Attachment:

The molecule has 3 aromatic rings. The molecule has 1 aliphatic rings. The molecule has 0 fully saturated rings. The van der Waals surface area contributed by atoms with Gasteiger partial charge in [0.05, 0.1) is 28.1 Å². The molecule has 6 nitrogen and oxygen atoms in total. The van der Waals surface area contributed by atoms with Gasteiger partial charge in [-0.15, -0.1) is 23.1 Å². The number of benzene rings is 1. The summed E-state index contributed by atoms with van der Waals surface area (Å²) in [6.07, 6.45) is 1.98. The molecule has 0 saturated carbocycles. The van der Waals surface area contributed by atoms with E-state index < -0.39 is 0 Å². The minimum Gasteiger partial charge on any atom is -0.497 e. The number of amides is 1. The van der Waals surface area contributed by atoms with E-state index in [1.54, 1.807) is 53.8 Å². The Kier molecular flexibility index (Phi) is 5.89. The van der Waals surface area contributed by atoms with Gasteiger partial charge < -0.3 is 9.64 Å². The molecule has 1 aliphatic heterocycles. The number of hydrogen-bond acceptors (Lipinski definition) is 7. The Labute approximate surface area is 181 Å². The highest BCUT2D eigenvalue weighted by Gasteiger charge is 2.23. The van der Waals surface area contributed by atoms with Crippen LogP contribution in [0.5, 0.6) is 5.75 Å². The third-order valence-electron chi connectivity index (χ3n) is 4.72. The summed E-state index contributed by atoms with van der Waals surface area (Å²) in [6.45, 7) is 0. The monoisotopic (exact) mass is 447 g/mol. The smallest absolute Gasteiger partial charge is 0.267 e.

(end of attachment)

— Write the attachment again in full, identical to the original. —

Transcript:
The molecule has 3 aromatic rings. The molecule has 1 aliphatic rings. The molecule has 0 fully saturated rings. The van der Waals surface area contributed by atoms with Gasteiger partial charge in [0.05, 0.1) is 28.1 Å². The molecule has 6 nitrogen and oxygen atoms in total. The van der Waals surface area contributed by atoms with Gasteiger partial charge in [-0.15, -0.1) is 23.1 Å². The number of benzene rings is 1. The summed E-state index contributed by atoms with van der Waals surface area (Å²) in [6.07, 6.45) is 1.98. The molecule has 0 saturated carbocycles. The van der Waals surface area contributed by atoms with E-state index < -0.39 is 0 Å². The minimum Gasteiger partial charge on any atom is -0.497 e. The number of amides is 1. The van der Waals surface area contributed by atoms with E-state index in [1.54, 1.807) is 53.8 Å². The Kier molecular flexibility index (Phi) is 5.89. The van der Waals surface area contributed by atoms with Gasteiger partial charge < -0.3 is 9.64 Å². The molecule has 1 aliphatic heterocycles. The number of hydrogen-bond acceptors (Lipinski definition) is 7. The Labute approximate surface area is 181 Å². The highest BCUT2D eigenvalue weighted by Gasteiger charge is 2.23. The van der Waals surface area contributed by atoms with Crippen LogP contribution in [0.5, 0.6) is 5.75 Å². The third-order valence-electron chi connectivity index (χ3n) is 4.72. The summed E-state index contributed by atoms with van der Waals surface area (Å²) in [6.45, 7) is 0. The monoisotopic (exact) mass is 447 g/mol. The smallest absolute Gasteiger partial charge is 0.267 e.